We’ve just had the reversal.
Since the summer, the momentum and mood—both mo’s—have been against the president. There was an anti-Bush flowering. He had seriously dented invincibility. The Iraq toll, together with the murmurings of “quagmire,” helped by endemic swing-state unemployment and precipitously falling approval numbers, seemed to be turning Bush into his father.
Until the flipperoo. In quick succession, the economic news got marginally better, then in a revised report it got drastically better (a twenty-year benchmark of betterness), and the administration suddenly had a new plan in Iraq (and a new plasticity); what’s more, the president, reversing six months of military ineptness, flew into Baghdad for dinner (if not quite erasing then blurring the image of him, late last spring, in pilot getup prematurely proclaiming the end of the war), and, slam-bam, Medicare moved into the Republican column.
How bad is this for the Democrats? The Times’ new conservative columnist, David Brooks, was suddenly proclaiming—as is often the case at the moment of reversal—the new Republican hegemony and the coming of a 60-year Republican New Deal.
And it was not just the Republicans who were crowing. The Democrats—at least those who carry the adjective mainstream as well as liberal—seemed, overnight, entirely without hope. My friend Tom Keane, the political columnist for the Boston Herald, a dedicated as well as optimistic Democrat (he represented ultraliberal Back Bay on the City Council and ran for Congress a few years ago), seemed as near to throwing up his hands as a partisan can come.
“The fact is,” he wrote, “everything is breaking George W. Bush’s way. Increasingly his reelection looks inevitable. It’s going to be a grim July at the FleetCenter.”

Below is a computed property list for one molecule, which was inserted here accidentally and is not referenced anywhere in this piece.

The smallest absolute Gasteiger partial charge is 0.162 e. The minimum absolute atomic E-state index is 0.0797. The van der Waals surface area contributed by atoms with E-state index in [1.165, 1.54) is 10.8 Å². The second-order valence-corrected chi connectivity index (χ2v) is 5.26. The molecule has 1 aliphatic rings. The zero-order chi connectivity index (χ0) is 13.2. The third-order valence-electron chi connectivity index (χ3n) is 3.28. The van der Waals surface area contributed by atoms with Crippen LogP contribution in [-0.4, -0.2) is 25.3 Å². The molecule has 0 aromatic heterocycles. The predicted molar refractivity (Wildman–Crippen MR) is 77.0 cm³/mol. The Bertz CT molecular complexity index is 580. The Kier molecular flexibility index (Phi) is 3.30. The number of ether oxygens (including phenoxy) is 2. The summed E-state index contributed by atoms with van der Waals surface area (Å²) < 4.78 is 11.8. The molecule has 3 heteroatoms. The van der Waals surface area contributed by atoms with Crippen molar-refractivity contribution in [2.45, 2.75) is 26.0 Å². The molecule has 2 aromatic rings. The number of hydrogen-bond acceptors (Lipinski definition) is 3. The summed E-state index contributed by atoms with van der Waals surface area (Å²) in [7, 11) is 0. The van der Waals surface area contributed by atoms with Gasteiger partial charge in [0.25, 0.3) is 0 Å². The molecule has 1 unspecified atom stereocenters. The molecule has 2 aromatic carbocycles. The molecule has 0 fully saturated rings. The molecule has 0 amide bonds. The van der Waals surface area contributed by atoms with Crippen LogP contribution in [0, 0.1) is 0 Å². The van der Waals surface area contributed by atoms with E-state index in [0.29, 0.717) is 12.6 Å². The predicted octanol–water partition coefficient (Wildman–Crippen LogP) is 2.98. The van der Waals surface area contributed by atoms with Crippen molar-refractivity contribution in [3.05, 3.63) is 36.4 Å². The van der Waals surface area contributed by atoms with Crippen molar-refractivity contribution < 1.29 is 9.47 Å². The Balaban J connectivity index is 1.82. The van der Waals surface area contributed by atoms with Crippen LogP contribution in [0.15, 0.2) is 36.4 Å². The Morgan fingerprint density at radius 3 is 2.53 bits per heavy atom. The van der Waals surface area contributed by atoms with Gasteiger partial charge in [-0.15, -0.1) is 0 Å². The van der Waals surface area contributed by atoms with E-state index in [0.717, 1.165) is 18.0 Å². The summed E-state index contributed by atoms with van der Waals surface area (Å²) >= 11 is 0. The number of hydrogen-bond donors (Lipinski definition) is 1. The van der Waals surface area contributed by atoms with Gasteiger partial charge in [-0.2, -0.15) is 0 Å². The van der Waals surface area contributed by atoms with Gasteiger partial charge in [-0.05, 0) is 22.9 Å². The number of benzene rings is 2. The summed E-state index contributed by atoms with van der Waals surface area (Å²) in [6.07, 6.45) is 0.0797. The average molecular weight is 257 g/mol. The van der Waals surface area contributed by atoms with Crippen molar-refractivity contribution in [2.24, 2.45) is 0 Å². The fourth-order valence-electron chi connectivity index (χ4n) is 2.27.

And this: “Democratic National Committee Chairman Terry McAuliffe is fond of predicting—as he did just this week—that the election will be ‘fought on the 3 million jobs lost under George Bush.’ Make that 2.7 million. . . . By the time the election rolls around, most of us will be reasonably optimistic about the economy, and not inclined at all to abandon the administration that brought about the improvement.”
His column came out the day before Thanksgiving—the day before the president’s secret trip to Baghdad—and so he was even more despairing when I called him the day after: “We’ve got James Bond for president! Did he carry a capsule to bite on if he got captured by enemy troops? Forget James Bond, this is Harrison Ford. Say what you want, as much as a lot of Democrats hate this guy, a lot more people think he’s kinda cool.”
Ignoring all the evidence to the contrary, I want to disagree with this view of Bush triumphalism.
Or at least make an argument for the illusory nature of political news. This may be a cognitive rather than political issue. It’s something like a learning disability. We can’t remember the prior chapters. By “we” I mean the media, which, even though it forgets what happened before, pays obsessive attention to every detail, as well as voters, or at least swing voters, who pay no attention and then act on whatever the conventional “who’s up?/who’s down?” wisdom is at the moment they have to vote.
We respond to a series of precisely timed stimuli.
Michael Dukakis was, when he cinched his nomination, brimming with energy and potential (I kid you not), until, all of a sudden, he wasn’t. He was a joke.
The president’s father was—eighteen months before he lost his reelection campaign—among the most popular and beloved modern presidents. Then he, too, caught in a reversal downdraft, was a kick-me loser.
We—the people who cover politics, and the people who pay attention to politics (not a large group)—are literalists. We believe, unimaginatively and credulously, with a deep lack of humor and irony, in what we write and what we read (partly because we write it and are among the relative few to truly read it). We believe that the news of the day is real.